We made the move from Australia to Croatia - and now we're blogging about what it takes to build a house and make it a home. Come read all about it http://www.chasingthedonkey.com
Why did you decide to move to Croatia?
I packed up my very typical Australian life in May 2013 and shifted it along with my Croatian Husband and Son to rebuild the old house we inherited in Croatia & make it our home. I am a former finance marketing manager, who swapped the suited world of banking in Australia for the sunny seaside in rural Croatia.
How was the moving process?
For us it was mostly straightforward. We don't have our own house (yet), so we chose to ship only personal effects and a few household things we knew we'd need.
Did you face some difficulties to adapt to your host country (language, culture, do's and don'ts)?
We're still adapting - especially with the language. I do not speak Croatian, and my husband who does is gone 50% of the year. It's a struggle each day for me, but one I plan to overcome by continuing with my lessons.
I was very aware of most of the customs in Croatia, they are not too dissimilar to Australia for the broader things, and all of the idiosyncrasies are manageable. My favorite one is that Sunday is the day you can't do any 'work'. Yay, a washing free day in my house.
Being married to a Croatian national, did it facilitate the process?
Totally! Being married to a Croat meant getting my visa approved was a synch. Note, I said getting it 'approved'. Compiling the paperwork needed took months. And having been with him for 16 years, I already knew all too well about the food, basic language skills and what this rural part of Croatia is like. If I just landed here, it would have been different.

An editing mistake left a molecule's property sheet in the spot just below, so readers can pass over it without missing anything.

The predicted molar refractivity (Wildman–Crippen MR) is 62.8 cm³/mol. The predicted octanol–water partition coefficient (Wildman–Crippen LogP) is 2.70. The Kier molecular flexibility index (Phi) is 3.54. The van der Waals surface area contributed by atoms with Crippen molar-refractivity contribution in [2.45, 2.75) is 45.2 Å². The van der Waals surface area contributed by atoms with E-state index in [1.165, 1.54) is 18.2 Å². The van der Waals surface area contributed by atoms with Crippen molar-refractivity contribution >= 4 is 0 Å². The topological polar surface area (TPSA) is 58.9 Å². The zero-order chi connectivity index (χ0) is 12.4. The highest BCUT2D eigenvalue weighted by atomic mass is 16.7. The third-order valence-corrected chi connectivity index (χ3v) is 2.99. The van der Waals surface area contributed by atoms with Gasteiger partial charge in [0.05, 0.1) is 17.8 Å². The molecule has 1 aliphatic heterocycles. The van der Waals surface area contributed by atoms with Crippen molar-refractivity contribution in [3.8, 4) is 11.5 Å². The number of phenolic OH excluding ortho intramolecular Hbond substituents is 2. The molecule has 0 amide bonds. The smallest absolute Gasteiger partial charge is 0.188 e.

Did you find a job in Croatia?
I do not work here. I am fortunate to be a stay at Mum. Finding work in Croatia would be too difficult, both because of my lack of language and because of the economic situation here.
What surprised you the most in Croatia?
Just how slow everything is. Not just the paperwork side of things. But literally how slow the waiters are and how slow people walk. Coming from Sydney, it's still something I am trying to adapt too.
Could you please share with us something you like about Privlaka and something you don't like?
I love that here in Privlaka, there is enough space to grow your own fruits and veggies. We planted Olive trees and will be planting more soon, then will come our olive oil. I do still wish that there was a playgroup or kids community centre to be able to take my son too. That is one aspect of 'home' I did not really appreciate until moving here.
A common belief about Croatia, which wasn't right:
Croatia isn't all beaches. There is so much more here than that. I can't wait to get on the road and start exploring all that there is too see.
Is it easy to make friends in Privlaka?
So far yes. But I don't speak the language and there are only 2,200 people in the village. So no friends for me as yet. I do have an extended family, and a toddler so for now I am content.
What do you miss the most from Australia, your home country?
The cliché and the obvious - my family and friends. Especially my sister. I miss her dropping into my house and bringing with her a hot steamy cappuccinos and chatting about nothing while we watch trashy TV.
Tell us more about your day-to-day life in Privlaka:
I look after my son, grow organic food and am learning to speak Croatian and eating as much Dalmatian food as possible!
Why did you start your blog, Chasing the donkey?
Mostly to record the journey for family and friends, but now I do it for myself. It's so very cathartic and I feel like it's a place to clear my head and also a place to show off Croatia.
Which advice would you give to people wishing to settle in Croatia?
Bring with you lots of patience. Things can be so much harder to arrange or plan here than you may be used to. Everything gets done - it just takes time.